A sedentary, obese 17-year-old videogame player who eats a processed diet will have a low score, mostly because her age is highly protective. Her risk score is low, which means her risk for heart disease is low.

There hasn’t been enough time for inflammation or atherosclerosis to take effect.

The risk score has several factors I take into consideration but each risk factor carries a different weight.

A thin, active smoker who eats a healthy diet will have a very low heart risk score because the other factors are quite protective. More protective than the negative effects of the smoking habit.

Heart Disease Risk Factors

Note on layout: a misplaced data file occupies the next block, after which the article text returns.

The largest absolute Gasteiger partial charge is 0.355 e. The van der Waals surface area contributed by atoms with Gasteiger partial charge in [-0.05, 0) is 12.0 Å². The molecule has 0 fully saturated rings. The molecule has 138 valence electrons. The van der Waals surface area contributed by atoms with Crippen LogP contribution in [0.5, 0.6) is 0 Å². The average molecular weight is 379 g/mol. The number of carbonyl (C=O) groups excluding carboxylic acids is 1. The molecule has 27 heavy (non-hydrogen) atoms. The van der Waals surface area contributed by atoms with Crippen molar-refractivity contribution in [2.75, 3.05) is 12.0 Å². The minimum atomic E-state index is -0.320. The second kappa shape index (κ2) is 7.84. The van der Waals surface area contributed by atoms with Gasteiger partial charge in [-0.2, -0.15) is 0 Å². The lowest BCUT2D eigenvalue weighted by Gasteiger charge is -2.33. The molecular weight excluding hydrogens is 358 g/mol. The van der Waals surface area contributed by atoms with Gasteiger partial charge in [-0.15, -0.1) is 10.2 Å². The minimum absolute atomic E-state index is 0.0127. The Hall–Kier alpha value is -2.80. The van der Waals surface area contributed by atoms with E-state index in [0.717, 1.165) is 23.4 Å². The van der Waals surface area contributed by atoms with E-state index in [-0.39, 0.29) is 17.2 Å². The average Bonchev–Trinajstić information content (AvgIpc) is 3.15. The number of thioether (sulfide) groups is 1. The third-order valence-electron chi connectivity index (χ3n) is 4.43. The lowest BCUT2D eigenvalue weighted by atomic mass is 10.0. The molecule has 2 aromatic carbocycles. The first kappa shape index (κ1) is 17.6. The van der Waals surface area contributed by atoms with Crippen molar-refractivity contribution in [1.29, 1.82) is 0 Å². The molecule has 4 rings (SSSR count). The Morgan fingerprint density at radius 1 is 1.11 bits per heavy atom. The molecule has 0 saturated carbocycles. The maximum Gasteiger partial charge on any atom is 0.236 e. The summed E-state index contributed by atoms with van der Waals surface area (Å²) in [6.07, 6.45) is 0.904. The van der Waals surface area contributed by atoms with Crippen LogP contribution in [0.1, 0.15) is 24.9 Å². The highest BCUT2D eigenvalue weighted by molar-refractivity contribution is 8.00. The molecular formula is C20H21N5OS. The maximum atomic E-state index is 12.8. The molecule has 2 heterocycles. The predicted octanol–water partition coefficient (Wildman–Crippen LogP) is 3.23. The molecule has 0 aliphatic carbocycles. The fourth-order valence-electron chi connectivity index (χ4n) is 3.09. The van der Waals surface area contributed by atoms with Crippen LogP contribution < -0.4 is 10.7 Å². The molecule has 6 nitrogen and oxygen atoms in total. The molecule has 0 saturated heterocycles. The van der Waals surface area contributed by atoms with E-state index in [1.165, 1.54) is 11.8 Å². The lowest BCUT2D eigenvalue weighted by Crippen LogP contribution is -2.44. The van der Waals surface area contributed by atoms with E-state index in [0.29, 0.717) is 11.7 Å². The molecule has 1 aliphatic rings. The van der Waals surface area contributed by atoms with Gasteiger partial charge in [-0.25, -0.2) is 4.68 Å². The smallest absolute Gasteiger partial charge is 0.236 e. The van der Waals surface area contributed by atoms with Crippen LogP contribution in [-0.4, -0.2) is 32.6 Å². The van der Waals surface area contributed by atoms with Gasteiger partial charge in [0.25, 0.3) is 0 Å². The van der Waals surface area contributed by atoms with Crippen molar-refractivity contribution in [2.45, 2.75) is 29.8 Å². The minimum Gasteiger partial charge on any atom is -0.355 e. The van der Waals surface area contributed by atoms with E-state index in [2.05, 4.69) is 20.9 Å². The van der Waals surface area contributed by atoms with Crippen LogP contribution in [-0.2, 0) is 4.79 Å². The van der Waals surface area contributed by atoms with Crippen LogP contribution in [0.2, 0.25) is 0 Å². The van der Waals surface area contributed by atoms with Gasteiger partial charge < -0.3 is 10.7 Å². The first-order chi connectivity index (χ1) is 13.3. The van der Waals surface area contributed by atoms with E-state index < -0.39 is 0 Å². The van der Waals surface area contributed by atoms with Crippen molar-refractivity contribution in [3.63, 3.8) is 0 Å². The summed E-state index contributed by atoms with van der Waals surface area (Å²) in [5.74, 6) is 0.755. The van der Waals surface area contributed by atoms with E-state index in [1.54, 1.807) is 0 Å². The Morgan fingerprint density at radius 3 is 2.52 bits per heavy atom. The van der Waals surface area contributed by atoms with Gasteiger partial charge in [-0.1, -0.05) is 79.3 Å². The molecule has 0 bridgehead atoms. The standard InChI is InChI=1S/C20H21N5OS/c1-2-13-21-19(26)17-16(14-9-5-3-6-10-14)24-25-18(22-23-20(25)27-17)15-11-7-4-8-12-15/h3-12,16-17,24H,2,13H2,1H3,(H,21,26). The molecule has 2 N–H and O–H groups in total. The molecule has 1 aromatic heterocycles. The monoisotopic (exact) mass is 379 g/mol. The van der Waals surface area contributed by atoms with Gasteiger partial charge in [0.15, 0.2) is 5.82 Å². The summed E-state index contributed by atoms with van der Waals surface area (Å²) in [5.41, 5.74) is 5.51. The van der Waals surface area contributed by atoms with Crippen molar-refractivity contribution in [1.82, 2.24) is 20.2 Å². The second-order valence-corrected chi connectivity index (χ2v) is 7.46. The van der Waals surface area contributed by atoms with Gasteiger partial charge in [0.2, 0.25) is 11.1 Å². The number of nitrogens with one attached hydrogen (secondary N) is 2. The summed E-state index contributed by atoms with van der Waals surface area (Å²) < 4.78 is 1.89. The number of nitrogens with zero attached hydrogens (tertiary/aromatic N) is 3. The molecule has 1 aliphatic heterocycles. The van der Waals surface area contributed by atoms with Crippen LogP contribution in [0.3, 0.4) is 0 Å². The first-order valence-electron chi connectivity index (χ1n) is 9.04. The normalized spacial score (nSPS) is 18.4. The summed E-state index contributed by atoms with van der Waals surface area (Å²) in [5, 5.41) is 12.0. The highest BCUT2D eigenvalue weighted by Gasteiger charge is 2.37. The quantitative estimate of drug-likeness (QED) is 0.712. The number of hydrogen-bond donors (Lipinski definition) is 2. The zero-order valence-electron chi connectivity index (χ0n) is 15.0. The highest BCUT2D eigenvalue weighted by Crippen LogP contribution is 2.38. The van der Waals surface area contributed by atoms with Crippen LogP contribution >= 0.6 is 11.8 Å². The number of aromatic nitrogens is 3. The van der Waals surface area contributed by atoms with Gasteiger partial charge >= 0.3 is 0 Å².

Most of my health coaching clients already know the most common risk factors:

  • age
  • high blood pressure
  • diabetes
  • high cholesterol
  • obesity
  • family history
  • nicotine
  • sedentary

But that doesn’t tell the whole story. To dive in deeper, I want to factor in other heart risk score factors as well.

  • high-stress
  • low heart rate variability
  • central adiposity
  • insomnia
  • autoimmune disease
  • air pollution
  • diet
  • muscle mass
  • hydration level
  • medication use
  • noise pollution
  • substance use
  • alcohol use
  • coping strategies
  • sleep apnea

Using the Score

What’s the use of a score if it just makes you fearful. The purpose of the score is to create awareness, empowerment, and spark action.

If obesity is the biggest factor, then we might address that first. But if it’s the hardest factor for the client to change, then, we’ll focus on other high-risk factors instead.

There is no one-size-fits-all. Each one of us is unique. Everything we do matters and our health is perpetually evolving.